Accounts of my life have appeared, and from time to time still appear, so full of errors and inaccuracies, that I have at length resolved to set down myself those things in my arduous and turbulent life which I believe may be of interest to lovers of art. […] The public, I am aware, is little concerned with what I may have done or felt or thought. But since a few artists and music-lovers having expressed the desire to know, I would rather they know the truth than be left to believe what is false. […] I do not have the least pretension to appear before God, book in hand, declaring myself the best of men, nor to write confessions. I shall say only what I choose to say; and should the reader refuse me his absolution, he must needs be harsh to the point of unorthodoxy, for I will admit none but venial sins.
Hector Berlioz, London, 21 March 1848.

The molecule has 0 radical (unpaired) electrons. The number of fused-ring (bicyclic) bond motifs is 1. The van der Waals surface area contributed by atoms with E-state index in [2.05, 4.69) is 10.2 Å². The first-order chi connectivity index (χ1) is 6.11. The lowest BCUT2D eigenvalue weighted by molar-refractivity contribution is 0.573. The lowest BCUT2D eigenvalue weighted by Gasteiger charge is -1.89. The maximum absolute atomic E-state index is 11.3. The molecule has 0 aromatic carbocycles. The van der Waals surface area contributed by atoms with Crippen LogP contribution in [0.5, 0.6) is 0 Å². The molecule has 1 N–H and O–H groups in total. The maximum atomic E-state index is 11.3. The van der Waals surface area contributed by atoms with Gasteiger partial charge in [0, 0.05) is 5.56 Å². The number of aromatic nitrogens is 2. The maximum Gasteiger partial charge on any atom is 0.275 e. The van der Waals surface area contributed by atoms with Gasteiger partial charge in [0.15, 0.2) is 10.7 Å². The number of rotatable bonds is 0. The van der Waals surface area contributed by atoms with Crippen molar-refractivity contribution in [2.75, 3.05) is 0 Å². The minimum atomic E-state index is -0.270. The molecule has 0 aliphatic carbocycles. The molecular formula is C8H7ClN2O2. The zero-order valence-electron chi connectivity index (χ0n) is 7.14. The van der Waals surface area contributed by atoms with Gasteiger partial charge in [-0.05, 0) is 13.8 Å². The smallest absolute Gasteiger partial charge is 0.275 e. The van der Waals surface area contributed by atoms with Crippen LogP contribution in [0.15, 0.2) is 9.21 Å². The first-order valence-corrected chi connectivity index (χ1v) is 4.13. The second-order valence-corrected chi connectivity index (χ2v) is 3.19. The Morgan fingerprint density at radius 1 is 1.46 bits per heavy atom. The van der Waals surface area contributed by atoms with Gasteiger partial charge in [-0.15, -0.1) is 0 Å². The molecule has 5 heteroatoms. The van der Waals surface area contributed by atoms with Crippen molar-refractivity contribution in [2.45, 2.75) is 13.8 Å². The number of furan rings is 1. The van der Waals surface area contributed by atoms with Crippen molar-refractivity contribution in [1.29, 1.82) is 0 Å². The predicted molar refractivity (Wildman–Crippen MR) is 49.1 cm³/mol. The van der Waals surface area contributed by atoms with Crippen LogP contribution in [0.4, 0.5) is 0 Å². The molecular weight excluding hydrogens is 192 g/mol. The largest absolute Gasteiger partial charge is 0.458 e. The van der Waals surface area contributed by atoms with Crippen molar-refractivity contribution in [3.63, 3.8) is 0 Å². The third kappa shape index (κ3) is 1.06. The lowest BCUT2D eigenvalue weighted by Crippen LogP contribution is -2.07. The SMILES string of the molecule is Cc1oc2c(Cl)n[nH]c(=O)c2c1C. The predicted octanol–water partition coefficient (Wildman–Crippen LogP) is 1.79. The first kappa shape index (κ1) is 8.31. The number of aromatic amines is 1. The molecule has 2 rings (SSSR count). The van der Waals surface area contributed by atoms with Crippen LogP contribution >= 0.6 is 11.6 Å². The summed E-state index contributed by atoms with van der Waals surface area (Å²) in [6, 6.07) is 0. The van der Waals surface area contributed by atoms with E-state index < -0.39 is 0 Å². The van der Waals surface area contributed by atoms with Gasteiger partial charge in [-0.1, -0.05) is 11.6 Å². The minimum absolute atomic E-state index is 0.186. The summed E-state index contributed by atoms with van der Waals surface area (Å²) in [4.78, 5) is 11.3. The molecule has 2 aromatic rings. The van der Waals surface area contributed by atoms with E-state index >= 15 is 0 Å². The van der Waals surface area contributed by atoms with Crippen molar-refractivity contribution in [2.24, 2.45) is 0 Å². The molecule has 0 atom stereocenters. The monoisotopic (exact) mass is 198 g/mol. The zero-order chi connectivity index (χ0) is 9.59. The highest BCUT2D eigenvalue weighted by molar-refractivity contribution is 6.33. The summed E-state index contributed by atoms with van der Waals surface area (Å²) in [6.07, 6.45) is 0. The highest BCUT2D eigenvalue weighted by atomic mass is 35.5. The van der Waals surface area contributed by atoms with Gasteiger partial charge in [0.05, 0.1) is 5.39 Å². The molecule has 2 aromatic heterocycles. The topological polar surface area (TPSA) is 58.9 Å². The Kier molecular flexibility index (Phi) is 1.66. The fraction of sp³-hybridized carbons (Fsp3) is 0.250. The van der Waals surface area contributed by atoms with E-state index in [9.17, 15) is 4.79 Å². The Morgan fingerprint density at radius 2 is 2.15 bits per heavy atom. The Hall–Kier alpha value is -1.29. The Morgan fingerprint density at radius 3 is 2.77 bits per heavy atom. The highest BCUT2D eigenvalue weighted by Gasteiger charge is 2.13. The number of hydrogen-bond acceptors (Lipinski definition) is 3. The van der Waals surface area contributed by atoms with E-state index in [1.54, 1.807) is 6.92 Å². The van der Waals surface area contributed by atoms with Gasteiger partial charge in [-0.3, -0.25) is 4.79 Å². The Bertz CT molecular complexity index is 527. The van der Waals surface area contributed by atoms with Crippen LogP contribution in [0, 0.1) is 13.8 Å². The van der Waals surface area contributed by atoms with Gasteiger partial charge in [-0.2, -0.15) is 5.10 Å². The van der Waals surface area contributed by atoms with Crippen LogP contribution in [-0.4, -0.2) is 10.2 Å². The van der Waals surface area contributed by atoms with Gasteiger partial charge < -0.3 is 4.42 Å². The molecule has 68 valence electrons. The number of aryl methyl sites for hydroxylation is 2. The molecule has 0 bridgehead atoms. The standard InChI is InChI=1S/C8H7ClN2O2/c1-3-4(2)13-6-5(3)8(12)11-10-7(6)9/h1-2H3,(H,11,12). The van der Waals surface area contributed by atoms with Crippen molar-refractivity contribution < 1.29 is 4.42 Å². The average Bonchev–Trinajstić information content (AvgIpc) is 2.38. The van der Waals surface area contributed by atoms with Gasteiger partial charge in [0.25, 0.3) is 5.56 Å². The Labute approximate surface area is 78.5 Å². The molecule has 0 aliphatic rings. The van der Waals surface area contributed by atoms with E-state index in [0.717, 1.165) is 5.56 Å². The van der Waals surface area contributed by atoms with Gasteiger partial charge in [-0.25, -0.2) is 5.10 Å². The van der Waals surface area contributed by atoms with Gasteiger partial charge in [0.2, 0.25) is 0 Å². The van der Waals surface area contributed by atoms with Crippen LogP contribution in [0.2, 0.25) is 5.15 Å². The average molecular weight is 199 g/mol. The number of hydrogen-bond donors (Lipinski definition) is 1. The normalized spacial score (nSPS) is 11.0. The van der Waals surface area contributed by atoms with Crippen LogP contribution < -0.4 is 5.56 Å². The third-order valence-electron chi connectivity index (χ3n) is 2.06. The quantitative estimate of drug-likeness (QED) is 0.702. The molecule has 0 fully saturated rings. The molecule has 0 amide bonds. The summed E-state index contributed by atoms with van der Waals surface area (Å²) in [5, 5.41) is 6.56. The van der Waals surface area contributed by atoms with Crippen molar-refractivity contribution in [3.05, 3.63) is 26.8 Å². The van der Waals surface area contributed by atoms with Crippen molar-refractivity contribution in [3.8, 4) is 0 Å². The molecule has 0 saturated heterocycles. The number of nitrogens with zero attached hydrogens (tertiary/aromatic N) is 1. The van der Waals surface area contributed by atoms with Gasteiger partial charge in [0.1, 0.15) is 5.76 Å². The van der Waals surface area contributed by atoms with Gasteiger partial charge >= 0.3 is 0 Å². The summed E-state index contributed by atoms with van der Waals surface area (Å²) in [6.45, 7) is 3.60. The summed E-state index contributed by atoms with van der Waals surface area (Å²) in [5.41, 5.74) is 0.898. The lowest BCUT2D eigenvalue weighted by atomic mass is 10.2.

Many people see Berlioz as the personification of French Romanticism in music. His Symphonie fantastique (1830), first performed a few months after the “Battle of Hernani” and the July Revolution that inspired Delacroix's Liberty leading the people, is a “manifesto of Romanticism” as envisioned by Berlioz: the form, stemming from the “idea”, freed itself from pre-established structures; the orchestration, unprecedented in its originality, reflects the “vague des passions” (vagueness, uncertainty of sentiment and passion) and stimulates the visual imagination of the listener. The composer encountered many obstacles in his bold endeavour, and they in turn provided nourishment for the invention of new means of expression. After the failure of Benvenuto Cellini (1838), Berlioz developed the unusual dramatic forms of Roméo et Juliette and La Damnation de Faust. In order to defend his music and that of the composers he admired, he wrote criticism that revealed a remarkable literary talent, and he took up the baton, becoming one of the greatest conductors of his time. The virulence with which he denounced academicism, however, should not make us forget the solid training he received with Reicha (counterpoint) and Le Sueur (composition) at the Paris Conservatoire. Berlioz was a candidate for the Prix de Rome five times (finally meeting with success in 1830), which was indispensable for his works to be played at the Académie Royale de Musique (the Paris Opéra). Fascinated by Beethoven and Weber, Shakespeare and Goethe, he also revered Gluck and the eighteenth-century opéra-comique, and took inspiration from Virgil for Les Troyens. For with Berlioz, the heat of the passions was always combined with the discipline of reason.